Top 10 Historic Black Female Politicians of All-Time
Shirley Chisholm, Fannie Lou Hamer and countless others make the list
It’s hard to be a black woman in America. (And you don’t need melanin and ovaries to recognize it.)
Although black women had traditionally taken a supporting role during the Black Civil Rights Movement of the 1950’s and the 1960’s, there were several who broke out of that mold.
It’d be cliché to say that behind every great black man, there’s a great black woman. That statement doesn’t go far enough. In many cases, the black women on this list were greater than there male counterparts. They are cunning, superbly educated, nurturing, and unrelenting.
Here are the top ten important black women in U.S. politics:
1. Mary McLeod Bethune
July 10, 1875 – May 18, 1955
Her distinction: Mary McLeod Bethune worked tirelessly to improve educational opportunities for young African American children. In politics, she served on President Franklin Delano Roosevelt’s New Deal administration.
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2. Shirley Antia St. Hill Chisholm
November 30 1924 – January 1, 2005
Her distinction: Shirley Chisholm was a career New York politician, who rose to notoriety as the first black woman elected to Congress and the first black major party candidate for President of the United States.
3. Fannie Lou Hamer
October 6, 1917 – March 14, 1977
Her distinction: Fannie Lou Hamer was a prominent voice in the fight for African American voting rights in the south. She became the vice-chair of the Mississippi Freedom Democratic Party and delivered a moving testimony before the 1964 Democratic National Convention in 1964.
4. Carol Elizabeth Moseley Braun
August 16, 1947 –
Her distinction: Carol Moseley Braun is the only African American woman to be elected to the U.S. Senate. She has served as U.S. ambassador to New Zealand during the Clinton and Bush administrations. She also ran for mayor of Chicago, losing to several candidates, including former White House chief of staff Rahm Emanuel in 2011.
5. Barbara Jordan
February 21, 1936 – January 17, 1996
Her distinction: Barbara Jordan was the first African American elected to the Texas state Senate and the first southern black female elected to Congress. In 1976, she became the first African American woman to deliver the keynote address at the Democratic National Convention.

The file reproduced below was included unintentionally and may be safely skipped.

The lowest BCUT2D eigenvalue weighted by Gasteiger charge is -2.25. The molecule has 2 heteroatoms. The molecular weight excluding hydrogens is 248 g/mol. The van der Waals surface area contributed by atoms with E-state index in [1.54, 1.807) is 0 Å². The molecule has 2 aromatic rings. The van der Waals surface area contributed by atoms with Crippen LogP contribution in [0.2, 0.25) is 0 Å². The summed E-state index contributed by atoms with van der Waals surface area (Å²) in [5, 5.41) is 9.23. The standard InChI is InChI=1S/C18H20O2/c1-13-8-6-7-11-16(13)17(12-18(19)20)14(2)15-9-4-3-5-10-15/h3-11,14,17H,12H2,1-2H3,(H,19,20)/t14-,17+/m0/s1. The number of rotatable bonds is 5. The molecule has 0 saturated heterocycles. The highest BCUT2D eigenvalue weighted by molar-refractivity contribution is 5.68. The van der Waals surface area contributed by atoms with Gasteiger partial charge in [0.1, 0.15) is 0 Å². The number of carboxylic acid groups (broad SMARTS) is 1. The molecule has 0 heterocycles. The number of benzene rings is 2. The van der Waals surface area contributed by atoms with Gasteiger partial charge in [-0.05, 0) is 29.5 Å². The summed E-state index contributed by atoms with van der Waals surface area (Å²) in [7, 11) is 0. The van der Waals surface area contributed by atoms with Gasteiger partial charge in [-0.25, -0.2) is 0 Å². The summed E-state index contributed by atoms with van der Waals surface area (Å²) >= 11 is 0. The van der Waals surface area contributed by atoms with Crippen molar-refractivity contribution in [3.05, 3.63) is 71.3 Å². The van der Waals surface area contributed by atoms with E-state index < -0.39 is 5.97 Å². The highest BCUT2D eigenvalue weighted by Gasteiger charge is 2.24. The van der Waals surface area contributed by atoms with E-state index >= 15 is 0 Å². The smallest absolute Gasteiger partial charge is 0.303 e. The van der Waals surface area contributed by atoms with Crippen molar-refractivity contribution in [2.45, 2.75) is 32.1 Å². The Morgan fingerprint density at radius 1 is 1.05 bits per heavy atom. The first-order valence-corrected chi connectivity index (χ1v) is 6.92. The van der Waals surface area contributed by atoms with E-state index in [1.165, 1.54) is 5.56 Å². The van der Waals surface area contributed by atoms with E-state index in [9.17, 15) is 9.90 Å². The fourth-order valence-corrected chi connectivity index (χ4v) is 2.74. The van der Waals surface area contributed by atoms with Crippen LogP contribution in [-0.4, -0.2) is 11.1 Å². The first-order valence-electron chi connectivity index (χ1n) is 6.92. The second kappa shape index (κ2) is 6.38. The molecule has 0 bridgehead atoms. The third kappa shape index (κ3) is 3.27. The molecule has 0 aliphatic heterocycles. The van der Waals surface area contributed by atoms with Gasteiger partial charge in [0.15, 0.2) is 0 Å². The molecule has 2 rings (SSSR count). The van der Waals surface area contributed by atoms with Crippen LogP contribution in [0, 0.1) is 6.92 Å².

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6. Maxine Waters
August 15, 1938 –
Her distinction: Maxine Waters is the most senior of 12 black woman serving in Congress. Known by many in the House as a firebrand for the Democratic Party, Waters has been unrelenting in advocating the advancement of people of color through government action.
7. Barbara Lee
July 16, 1946 –
Her distinction: Barbara Lee is the only lawmaker on Capitol Hill to vote against the authorization of the war in Iraq. Her vote was met with so much backlash, Capitol Police had to provide round-the-clock protection. Today, Lee is seen as a hero of the anti-war movement.
8. Condoleezza Rice
November 14, 1954 –
Her distinction: Condoleezza Rice was the first female African American secretary of state and the closest African American woman in the line of succession to the U.S. presidency. As a diplomat, she became the face of U.S. interests around the world, and garnered some unlikely fans.
9. Susan Rice
November 17, 1964 –
Her distinction: As the current US. Ambassador to the United Nations, Susan Rice has led the charge for appropriate and humane intervention in the world’s most recent crises.
10. Michelle Obama
January 17, 1964 –
Her distinction: As the first African American First Lady of the United States, Michelle Obama has set a new standard for advocacy on a range of issues affecting American families and children. Her Let’s Move campaign has just celebrated its 2-year anniversary, with a rather unorthodox publicity campaign.